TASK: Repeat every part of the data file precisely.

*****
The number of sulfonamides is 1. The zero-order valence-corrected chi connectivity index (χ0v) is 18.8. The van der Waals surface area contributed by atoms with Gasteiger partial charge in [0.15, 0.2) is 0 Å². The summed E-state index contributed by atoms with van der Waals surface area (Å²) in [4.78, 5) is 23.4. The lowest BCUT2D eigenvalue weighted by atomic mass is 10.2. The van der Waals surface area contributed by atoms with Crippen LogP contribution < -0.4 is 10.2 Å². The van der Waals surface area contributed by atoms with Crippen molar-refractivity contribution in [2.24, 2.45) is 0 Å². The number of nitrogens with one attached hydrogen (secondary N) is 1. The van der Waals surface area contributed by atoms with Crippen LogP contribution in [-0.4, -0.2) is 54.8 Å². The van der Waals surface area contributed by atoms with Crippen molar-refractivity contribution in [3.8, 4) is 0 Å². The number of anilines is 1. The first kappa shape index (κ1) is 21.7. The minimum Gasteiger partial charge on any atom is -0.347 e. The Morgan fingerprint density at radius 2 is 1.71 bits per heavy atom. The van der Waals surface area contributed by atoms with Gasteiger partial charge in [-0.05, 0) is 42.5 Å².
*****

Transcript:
The number of sulfonamides is 1. The zero-order valence-corrected chi connectivity index (χ0v) is 18.8. The van der Waals surface area contributed by atoms with Gasteiger partial charge in [0.15, 0.2) is 0 Å². The summed E-state index contributed by atoms with van der Waals surface area (Å²) in [4.78, 5) is 23.4. The lowest BCUT2D eigenvalue weighted by atomic mass is 10.2. The van der Waals surface area contributed by atoms with Crippen LogP contribution < -0.4 is 10.2 Å². The van der Waals surface area contributed by atoms with Crippen molar-refractivity contribution in [2.24, 2.45) is 0 Å². The number of nitrogens with one attached hydrogen (secondary N) is 1. The van der Waals surface area contributed by atoms with Crippen LogP contribution in [-0.4, -0.2) is 54.8 Å². The van der Waals surface area contributed by atoms with Crippen molar-refractivity contribution in [3.8, 4) is 0 Å². The number of anilines is 1. The first kappa shape index (κ1) is 21.7. The minimum Gasteiger partial charge on any atom is -0.347 e. The Morgan fingerprint density at radius 2 is 1.71 bits per heavy atom. The van der Waals surface area contributed by atoms with Gasteiger partial charge in [-0.05, 0) is 42.5 Å².